20 kHz unaffected, and anything greater than that eliminated. There are three parts of a filter’s response. The passband, where all frequencies are passed, the stopband, where the frequencies can’t get through (i.e the area of maximum attenuation), and the transition band (rolloff). The rolloff is a slope between the passband and stopband, so the frequencies close to the passband pass more easily than the frequencies close to the stopband. So the first problem we need to account for is the space it takes for the filter to reduce the output to nothing. This is one major reason why CD uses 44.1kHz instead of 40 KHz, to allow space for the rolloff without attenuating the desired passband. The second problem is that of filter ripple. Ripple is a deviation from the flat amplitude response of an ideal filter. On either side of the rolloff region, some frequencies are passed a little louder, and some a little softer than the flat input. As you try to implement a steeper filter (with a smaller rolloff region), the ripple gets worse, the filter becomes more difficult and expensive to build, and the third problem with filters becomes even more pronounced and problematic: phase distortion. Depending on the action of the filter, certain frequencies propagate through the filter more quickly than others. Some expensive digital EQs currently offer an option called “linear phase” which delays all frequencies by the same amount (There also exist analog linear or minimum phase designs). This linear phase distortion isn’t too bad usually. It just introduces a short delay into the signal. The larger problem is what we find in more than 99% of all the other filters in the world. Nonlinear phase distortion, often called “group delay”, causes certain frequencies to lag behind others, and the more aggressive the filter, the worse the potential distortion. In a 44.1 kHz system, the passband ripple and group delay have an impact on the sound quality, and the cheaper the filter, the worse the problem usually is. The last problem, at least with analog filters, is that you have resistors, capacitors, amplifiers, and diodes whose characteristics can drift as they heat or cool, with age, or from one production lot to another, and this causes an unpredictability in the filter design that must be taken into account. So even if you are of the opinion that the information in music above 20 kHz is completely unimportant, and I’m not sure I totally agree with this, it becomes obvious that a 44.1 kHz sample rate is inadequate for transparent audio reproduction based solely on the real world problems associated with the anti-aliasing filter. It should be mentioned that one way that current state of the art addresses filter problems is with oversampling. If one initially samples at a rate that is several multiples higher than the target rate for the audio, one can relax the filter requirements in the initial sampling, and convert this high rate audio to the desired sample rate using linear phase, equiripple digital filters. It's not a perfect solution, but oversampling and current converter design is a subject unto itself, so we'll leave it there for the moment.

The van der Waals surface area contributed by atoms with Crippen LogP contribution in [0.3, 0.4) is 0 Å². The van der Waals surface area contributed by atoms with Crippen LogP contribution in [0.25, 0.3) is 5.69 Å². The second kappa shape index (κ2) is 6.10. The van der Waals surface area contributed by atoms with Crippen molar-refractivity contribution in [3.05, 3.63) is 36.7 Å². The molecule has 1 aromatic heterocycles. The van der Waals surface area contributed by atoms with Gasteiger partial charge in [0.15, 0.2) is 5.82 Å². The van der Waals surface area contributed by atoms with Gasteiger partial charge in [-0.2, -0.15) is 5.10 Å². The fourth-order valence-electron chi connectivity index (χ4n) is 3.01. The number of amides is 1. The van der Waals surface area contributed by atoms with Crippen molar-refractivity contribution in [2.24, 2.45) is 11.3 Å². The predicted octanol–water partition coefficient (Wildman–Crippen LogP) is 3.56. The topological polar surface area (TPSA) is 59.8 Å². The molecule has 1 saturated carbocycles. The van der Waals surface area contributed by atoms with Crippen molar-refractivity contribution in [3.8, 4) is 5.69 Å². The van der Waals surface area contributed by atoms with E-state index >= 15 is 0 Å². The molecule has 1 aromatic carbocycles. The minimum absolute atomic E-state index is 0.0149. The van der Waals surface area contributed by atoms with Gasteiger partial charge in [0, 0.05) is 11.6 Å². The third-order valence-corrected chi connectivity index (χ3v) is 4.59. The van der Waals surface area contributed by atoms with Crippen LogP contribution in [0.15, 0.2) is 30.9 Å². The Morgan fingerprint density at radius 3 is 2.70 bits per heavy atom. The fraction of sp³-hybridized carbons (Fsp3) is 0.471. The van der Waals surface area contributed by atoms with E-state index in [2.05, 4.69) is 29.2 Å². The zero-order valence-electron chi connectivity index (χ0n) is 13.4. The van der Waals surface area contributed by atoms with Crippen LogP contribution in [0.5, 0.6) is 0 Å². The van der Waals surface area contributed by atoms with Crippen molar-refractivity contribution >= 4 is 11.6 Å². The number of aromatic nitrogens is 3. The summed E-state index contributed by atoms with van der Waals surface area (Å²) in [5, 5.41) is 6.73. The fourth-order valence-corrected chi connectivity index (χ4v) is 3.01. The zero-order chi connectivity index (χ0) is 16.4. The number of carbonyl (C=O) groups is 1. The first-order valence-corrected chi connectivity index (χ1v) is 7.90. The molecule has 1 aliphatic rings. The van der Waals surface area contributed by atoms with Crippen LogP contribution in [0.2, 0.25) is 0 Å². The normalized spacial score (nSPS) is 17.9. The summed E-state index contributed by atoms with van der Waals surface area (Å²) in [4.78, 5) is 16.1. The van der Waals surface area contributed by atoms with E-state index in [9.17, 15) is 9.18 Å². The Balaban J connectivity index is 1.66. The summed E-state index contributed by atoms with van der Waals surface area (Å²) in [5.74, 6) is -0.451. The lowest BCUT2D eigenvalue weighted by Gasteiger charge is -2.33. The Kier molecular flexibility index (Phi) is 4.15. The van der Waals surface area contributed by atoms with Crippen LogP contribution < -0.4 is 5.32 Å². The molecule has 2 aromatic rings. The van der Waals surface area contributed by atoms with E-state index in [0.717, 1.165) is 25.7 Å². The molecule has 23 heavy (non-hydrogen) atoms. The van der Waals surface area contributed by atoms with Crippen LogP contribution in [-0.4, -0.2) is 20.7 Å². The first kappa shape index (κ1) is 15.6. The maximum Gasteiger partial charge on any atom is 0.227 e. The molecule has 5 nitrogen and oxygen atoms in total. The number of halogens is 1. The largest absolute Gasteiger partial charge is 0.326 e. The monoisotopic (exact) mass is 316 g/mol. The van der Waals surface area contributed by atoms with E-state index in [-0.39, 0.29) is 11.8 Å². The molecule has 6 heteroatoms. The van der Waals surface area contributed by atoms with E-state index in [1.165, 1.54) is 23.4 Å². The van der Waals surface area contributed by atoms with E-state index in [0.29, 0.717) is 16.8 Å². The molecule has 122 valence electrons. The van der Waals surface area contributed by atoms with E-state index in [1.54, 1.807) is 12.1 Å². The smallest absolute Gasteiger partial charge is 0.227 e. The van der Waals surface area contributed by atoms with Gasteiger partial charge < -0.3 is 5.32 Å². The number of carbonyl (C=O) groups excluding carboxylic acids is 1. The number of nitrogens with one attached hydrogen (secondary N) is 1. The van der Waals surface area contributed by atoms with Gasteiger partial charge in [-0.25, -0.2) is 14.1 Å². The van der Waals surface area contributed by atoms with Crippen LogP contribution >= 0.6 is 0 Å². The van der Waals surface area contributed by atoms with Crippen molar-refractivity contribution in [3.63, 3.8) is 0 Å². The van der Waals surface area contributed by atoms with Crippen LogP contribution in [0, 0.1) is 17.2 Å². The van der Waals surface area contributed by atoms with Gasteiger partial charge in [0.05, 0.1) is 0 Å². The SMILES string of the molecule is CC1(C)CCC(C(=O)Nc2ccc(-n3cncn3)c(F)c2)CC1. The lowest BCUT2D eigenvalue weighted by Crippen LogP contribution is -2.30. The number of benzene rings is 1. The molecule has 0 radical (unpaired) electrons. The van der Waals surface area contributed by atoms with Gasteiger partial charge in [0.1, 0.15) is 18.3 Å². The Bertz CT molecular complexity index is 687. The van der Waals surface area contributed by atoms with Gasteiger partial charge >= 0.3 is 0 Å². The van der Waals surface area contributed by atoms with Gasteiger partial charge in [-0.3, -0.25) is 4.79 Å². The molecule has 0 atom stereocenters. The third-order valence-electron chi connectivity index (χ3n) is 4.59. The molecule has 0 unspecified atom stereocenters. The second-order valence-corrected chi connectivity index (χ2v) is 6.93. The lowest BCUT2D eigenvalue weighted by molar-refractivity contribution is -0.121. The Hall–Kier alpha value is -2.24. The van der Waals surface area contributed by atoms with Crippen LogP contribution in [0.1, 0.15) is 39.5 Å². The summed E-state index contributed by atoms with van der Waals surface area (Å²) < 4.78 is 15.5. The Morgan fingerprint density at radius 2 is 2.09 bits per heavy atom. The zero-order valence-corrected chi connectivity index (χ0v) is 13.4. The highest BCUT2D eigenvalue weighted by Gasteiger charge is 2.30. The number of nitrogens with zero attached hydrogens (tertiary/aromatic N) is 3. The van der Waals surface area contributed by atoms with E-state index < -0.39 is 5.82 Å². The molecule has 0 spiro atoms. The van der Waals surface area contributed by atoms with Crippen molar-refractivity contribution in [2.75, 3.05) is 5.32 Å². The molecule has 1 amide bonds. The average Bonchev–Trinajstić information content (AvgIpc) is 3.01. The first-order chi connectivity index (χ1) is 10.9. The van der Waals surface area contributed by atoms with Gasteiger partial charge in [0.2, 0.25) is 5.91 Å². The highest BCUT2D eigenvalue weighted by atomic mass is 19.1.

While on the topic of filters, there is another at work in digital audio. This is the anti-image (reconstruction) filter. While anti-aliasing filters are often analog, or combinations of analog and digital (as in today’s common oversampling converters), anti-imaging filters are more often digital. These filters are similar to the antialiasing filter, but their main purpose is to eliminate the “stairsteps” from the D/A process. All of the same problems exist in these filters, including ripple and group delay. One problem that is less pronounced is that of the unpredictability of analog filter components. However, another problem creeps in. This is pre-ringing. The group delay in a steep low pass filter sometimes prevents the high frequency transients from arriving in time with the lower frequencies. So, you actually get a tiny burst of signal before the transient. This leads to a blurring of the transient. So the simplest reason to raise the sampling rate is to make the filters less steep, easier to implement, cheaper to make, and less obtrusive to the audible band.

Hearing and Sample Rates